• Most important photos (historical and current)
  • Household inventory list – with photos

A photo organizer may be able to help you scan and protect your important documents as well as your photos.  It’s worth the time and investment now to ease the worry in case a disaster occurs later.

There’s Not a Cloud in the Sky

At some point in the rapid advance of technology, we started hearing about the cloud.  “Where is this cloud?  What can it do for me?,” you may wonder.

The cloud uses a shared pool of computing resources.  This network of data centers allows information to be stored and retrieved quickly and inexpensively.  Think of it like an electrical grid: you don’t know exactly where it comes from, but you can draw from it when you need it.

If you’ve been reading my blog, you know that you need to back up your photos in more than one location.  If there’s a disaster in your home, having your content offsite means you can retrieve it and important things are not lost.  The cloud seems like a great solution for backup and for saving and showing off pictures when you’re away from home, but you need to be aware of some drawbacks to this method.

I don’t know about you, but I have never read every word of the agreements I agree to when I join a new website.  Sure, I skim over the sections and maybe read certain parts, but those things are long!  When you’re turning over your precious photos to a cloud storage site, it’s important to know what you’re allowing them to do.

Ownership

You may think that because you took the picture, you are the owner (copyright holder).  Unfortunately, some websites claim to own anything on their site, no matter who uploaded the content.  Be aware of ownership statements that supersede the original ownership.

Permanence

What happens if the cloud site shuts down or the company goes out of business?  Will they give you a chance to retrieve and move your content, or do you just lose everything at the site?  How easy is it for your heir or estate manager to retrieve your pictures if something happens to you?  Look for wording that provides guidance for “what if” situations that may occur by either you or the storage site.

Privacy

Do you want anyone on the planet to be able to see your photos?  There are varying levels of privacy on cloud storage sites.  Are you storing content behind strong passwords that are required to get back to the content?  Are the photos “kind of” hidden, but anyone might be able to stumble upon them if they get lucky?  Or are they posted publicly right from the start?  And who can download them to their own computer?  Understand just how the storage site protects your uploads.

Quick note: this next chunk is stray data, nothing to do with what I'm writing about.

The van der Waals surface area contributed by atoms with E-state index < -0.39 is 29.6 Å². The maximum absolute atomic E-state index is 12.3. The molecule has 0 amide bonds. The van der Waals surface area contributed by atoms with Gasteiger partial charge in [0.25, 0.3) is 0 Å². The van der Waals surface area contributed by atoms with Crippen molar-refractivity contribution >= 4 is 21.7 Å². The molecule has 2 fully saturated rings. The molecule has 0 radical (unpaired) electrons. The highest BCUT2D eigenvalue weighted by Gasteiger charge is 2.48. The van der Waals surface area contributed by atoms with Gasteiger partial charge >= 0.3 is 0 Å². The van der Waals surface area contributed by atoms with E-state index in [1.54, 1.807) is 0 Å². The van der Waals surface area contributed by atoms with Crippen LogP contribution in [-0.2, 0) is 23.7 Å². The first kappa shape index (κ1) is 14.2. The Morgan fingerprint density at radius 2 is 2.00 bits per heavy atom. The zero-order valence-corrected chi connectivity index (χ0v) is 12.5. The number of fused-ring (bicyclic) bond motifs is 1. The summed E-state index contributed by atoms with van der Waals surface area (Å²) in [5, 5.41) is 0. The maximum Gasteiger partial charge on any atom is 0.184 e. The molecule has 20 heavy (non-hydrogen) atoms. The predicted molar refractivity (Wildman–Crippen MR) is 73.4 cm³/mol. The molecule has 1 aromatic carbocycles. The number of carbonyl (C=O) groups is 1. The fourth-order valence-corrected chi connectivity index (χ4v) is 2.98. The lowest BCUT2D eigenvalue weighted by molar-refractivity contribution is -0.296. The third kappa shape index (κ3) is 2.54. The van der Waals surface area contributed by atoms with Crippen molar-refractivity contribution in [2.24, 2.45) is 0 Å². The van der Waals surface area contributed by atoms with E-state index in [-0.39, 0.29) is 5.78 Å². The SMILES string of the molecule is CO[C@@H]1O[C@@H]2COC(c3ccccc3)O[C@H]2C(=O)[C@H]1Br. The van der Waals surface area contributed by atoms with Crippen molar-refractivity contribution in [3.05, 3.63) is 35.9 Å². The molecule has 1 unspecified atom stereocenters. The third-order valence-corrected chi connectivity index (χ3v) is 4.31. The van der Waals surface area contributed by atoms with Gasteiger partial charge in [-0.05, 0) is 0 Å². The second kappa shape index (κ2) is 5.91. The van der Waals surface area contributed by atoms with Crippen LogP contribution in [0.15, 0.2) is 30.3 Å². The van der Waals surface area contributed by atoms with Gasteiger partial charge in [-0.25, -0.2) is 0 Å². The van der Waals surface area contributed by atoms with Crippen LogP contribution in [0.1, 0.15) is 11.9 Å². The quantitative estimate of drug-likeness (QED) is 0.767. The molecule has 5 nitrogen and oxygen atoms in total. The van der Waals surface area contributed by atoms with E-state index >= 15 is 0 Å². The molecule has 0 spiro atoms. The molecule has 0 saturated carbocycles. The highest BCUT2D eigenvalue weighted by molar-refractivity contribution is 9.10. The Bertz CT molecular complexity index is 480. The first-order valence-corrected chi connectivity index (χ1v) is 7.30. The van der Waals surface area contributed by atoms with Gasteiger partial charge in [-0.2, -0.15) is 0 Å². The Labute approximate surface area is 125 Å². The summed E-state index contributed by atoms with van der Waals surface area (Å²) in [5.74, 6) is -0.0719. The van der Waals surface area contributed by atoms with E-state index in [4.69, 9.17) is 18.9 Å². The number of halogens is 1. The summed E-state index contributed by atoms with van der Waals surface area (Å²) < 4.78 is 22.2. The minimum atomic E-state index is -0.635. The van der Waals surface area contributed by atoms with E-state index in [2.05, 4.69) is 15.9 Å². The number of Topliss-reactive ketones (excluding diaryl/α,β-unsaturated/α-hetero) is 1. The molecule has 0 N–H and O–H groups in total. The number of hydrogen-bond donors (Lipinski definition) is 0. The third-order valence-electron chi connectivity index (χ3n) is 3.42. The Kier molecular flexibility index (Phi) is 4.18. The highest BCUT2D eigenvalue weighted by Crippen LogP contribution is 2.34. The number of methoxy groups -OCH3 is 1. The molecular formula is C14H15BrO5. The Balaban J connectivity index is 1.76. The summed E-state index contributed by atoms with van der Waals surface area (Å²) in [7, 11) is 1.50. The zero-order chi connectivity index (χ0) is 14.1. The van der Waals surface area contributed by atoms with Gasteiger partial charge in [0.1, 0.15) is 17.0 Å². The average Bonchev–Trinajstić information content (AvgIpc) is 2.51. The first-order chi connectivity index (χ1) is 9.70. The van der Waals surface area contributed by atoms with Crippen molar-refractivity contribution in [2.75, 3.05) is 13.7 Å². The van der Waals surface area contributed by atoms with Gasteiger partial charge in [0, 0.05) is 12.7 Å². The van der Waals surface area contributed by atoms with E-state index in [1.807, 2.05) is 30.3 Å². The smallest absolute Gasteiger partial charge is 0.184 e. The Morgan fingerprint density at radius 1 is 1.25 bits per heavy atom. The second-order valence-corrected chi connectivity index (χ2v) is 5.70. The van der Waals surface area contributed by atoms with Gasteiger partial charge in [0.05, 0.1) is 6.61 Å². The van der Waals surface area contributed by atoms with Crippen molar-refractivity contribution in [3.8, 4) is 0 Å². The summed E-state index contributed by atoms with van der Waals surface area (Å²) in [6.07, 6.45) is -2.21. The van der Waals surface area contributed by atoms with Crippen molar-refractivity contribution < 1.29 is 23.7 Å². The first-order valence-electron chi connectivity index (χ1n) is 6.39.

Size/Compression

Some cloud storage solutions will compress your pictures to save on the amount of space they take up.  The picture will still look great on the computer screen, but if you download it and try to make a print enlargement, the quality can be compromised.  Look for a site that will upload your full file (all 10MB per photo if you took them that way) so that you have full functionality when you retrieve the photo from the cloud.

Popular Cloud Storage Sites

Amazon Photos  –  Apple iCloud  –  Carbonite  –  Dropbox  –  Flickr  –  Google Photos  –  Microsoft OneDrive  –  SmugMug

Cloud storage may be a wonderful solution, but take the time to understand the agreement before you upload your photos to any of the sites.  The solution may not be worth the benefit.

 

Picture This Event

There are events where people take lots of photos, events where photos are displayed, and events where photo gifts are given.  While we are taking tons of everyday pictures now, the camera was often put away until a big occasion in the not-so-distant past.  For what events do you have your camera, photo display or photo gift on hand?

Taking Pictures

Most people have pictures from holidays, vacations, religious ceremonies, weddings, birthdays and graduations.  These big events are recorded by guests, professionals, or the people taking part.  When you go through your family’s historical photos, it is these occasions you are most likely to see.

Make sure your camera is charged with plenty of memory available before a big event.  Consider hiring a photographer (professional or amateur) to get posed and informal shots of the people in attendance.  You often have generations or old friends together in one place just a few times a year, if that.  Record these momentous days!

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Displaying Pictures

When you have a large gathering of people, it has become popular to display photos for guests to look at.  You see photo boards, framed photos and unique ways to display the honoree.  At weddings, show pictures of the couple taken throughout their courtship.  Baby showers are a chance to show what the parents-to-be looked like when they were tots.  Graduation parties allow families to highlight twelve years of schooling and activities.  Finally, funerals and celebrations of life call for a lifetime of photos to honor the reason you’re gathered together.

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Photo Gifts

My last blog post (https://cherishyourphotos.wordpress.com/2017/03/23/you-put-a-photo-on-what/) pointed out the vast array of gifts you can now purchase that incorporate photos.  Mother’s Day, Father’s Day, milestone birthdays, and anniversaries are all occasions where one photo, old or new, can personalize a gift for the recipient.  Even framing one special photo can mean so much.

Photo books are the ultimate photo gift and take the most time to put together.  What better way to honor achievements, longevity, or a special event than by gathering up years of photos and telling their story in a book to be treasured forever?  A photo organizer can help you create a special photo book if you don’t have the time to do it yourself.

As your next big event approaches, consider all the ways you can use photos to make the event even more special.